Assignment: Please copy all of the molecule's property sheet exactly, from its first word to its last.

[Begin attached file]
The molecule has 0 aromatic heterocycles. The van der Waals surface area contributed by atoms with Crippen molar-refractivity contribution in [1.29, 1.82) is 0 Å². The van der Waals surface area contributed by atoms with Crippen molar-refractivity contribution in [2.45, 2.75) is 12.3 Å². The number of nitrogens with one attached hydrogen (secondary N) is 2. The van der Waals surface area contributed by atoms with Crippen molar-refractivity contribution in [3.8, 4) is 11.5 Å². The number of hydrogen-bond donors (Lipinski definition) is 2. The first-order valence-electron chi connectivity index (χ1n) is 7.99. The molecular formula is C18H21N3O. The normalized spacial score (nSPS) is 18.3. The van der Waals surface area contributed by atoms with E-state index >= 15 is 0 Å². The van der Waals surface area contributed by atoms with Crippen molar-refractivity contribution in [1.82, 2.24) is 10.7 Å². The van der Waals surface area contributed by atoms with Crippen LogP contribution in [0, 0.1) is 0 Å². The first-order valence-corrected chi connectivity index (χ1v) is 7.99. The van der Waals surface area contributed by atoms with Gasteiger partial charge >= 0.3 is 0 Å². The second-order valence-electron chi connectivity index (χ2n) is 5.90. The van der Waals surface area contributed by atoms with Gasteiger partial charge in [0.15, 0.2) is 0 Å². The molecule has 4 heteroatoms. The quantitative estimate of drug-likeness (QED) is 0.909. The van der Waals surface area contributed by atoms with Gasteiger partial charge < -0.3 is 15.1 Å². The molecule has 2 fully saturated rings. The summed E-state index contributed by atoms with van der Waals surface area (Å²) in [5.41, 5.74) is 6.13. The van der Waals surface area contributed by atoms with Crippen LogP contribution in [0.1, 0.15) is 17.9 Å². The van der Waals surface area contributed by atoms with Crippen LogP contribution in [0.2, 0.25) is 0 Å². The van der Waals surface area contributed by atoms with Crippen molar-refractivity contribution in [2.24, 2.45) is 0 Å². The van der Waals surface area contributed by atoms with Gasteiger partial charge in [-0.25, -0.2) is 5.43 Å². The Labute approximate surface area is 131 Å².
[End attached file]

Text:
The molecule has 0 aromatic heterocycles. The van der Waals surface area contributed by atoms with Crippen molar-refractivity contribution in [1.29, 1.82) is 0 Å². The van der Waals surface area contributed by atoms with Crippen molar-refractivity contribution in [2.45, 2.75) is 12.3 Å². The number of nitrogens with one attached hydrogen (secondary N) is 2. The van der Waals surface area contributed by atoms with Crippen molar-refractivity contribution in [3.8, 4) is 11.5 Å². The number of hydrogen-bond donors (Lipinski definition) is 2. The first-order valence-electron chi connectivity index (χ1n) is 7.99. The molecular formula is C18H21N3O. The normalized spacial score (nSPS) is 18.3. The van der Waals surface area contributed by atoms with E-state index >= 15 is 0 Å². The van der Waals surface area contributed by atoms with Crippen molar-refractivity contribution in [1.82, 2.24) is 10.7 Å². The van der Waals surface area contributed by atoms with Crippen LogP contribution in [0, 0.1) is 0 Å². The first-order valence-corrected chi connectivity index (χ1v) is 7.99. The van der Waals surface area contributed by atoms with Gasteiger partial charge >= 0.3 is 0 Å². The second-order valence-electron chi connectivity index (χ2n) is 5.90. The van der Waals surface area contributed by atoms with Gasteiger partial charge in [0.15, 0.2) is 0 Å². The molecule has 4 heteroatoms. The quantitative estimate of drug-likeness (QED) is 0.909. The van der Waals surface area contributed by atoms with Gasteiger partial charge < -0.3 is 15.1 Å². The molecule has 2 fully saturated rings. The summed E-state index contributed by atoms with van der Waals surface area (Å²) in [5.41, 5.74) is 6.13. The van der Waals surface area contributed by atoms with Crippen LogP contribution in [0.1, 0.15) is 17.9 Å². The van der Waals surface area contributed by atoms with Crippen LogP contribution in [0.2, 0.25) is 0 Å². The van der Waals surface area contributed by atoms with Crippen molar-refractivity contribution in [2.24, 2.45) is 0 Å². The van der Waals surface area contributed by atoms with Gasteiger partial charge in [-0.25, -0.2) is 5.43 Å². The Labute approximate surface area is 131 Å².